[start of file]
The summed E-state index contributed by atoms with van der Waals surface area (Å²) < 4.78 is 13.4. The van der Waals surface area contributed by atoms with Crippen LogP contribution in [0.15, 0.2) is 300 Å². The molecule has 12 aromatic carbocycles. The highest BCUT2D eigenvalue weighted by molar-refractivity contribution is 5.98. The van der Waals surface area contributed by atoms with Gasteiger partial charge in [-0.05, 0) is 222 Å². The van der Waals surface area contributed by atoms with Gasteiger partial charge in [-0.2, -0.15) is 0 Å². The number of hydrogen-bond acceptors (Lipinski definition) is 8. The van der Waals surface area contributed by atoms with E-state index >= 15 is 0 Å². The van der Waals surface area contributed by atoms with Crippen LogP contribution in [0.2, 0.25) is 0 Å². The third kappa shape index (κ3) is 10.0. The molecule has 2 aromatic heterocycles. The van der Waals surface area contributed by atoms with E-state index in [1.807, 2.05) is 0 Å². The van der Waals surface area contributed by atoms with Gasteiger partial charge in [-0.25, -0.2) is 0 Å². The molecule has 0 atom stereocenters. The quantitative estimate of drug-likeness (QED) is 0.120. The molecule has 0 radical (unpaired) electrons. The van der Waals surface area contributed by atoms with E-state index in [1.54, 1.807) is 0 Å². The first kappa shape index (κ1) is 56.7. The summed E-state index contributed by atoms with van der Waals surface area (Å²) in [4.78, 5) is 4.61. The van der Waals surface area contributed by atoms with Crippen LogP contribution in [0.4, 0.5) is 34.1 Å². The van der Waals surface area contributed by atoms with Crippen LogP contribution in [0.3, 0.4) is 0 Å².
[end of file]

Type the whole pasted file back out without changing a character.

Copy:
The summed E-state index contributed by atoms with van der Waals surface area (Å²) < 4.78 is 13.4. The van der Waals surface area contributed by atoms with Crippen LogP contribution in [0.15, 0.2) is 300 Å². The molecule has 12 aromatic carbocycles. The highest BCUT2D eigenvalue weighted by molar-refractivity contribution is 5.98. The van der Waals surface area contributed by atoms with Gasteiger partial charge in [-0.05, 0) is 222 Å². The van der Waals surface area contributed by atoms with Gasteiger partial charge in [-0.2, -0.15) is 0 Å². The number of hydrogen-bond acceptors (Lipinski definition) is 8. The van der Waals surface area contributed by atoms with E-state index >= 15 is 0 Å². The van der Waals surface area contributed by atoms with Crippen LogP contribution in [0.2, 0.25) is 0 Å². The third kappa shape index (κ3) is 10.0. The molecule has 2 aromatic heterocycles. The van der Waals surface area contributed by atoms with E-state index in [1.807, 2.05) is 0 Å². The van der Waals surface area contributed by atoms with Gasteiger partial charge in [-0.25, -0.2) is 0 Å². The molecule has 0 atom stereocenters. The quantitative estimate of drug-likeness (QED) is 0.120. The molecule has 0 radical (unpaired) electrons. The van der Waals surface area contributed by atoms with E-state index in [1.54, 1.807) is 0 Å². The first kappa shape index (κ1) is 56.7. The summed E-state index contributed by atoms with van der Waals surface area (Å²) in [4.78, 5) is 4.61. The van der Waals surface area contributed by atoms with Crippen LogP contribution in [0.4, 0.5) is 34.1 Å². The van der Waals surface area contributed by atoms with Crippen LogP contribution in [0.3, 0.4) is 0 Å².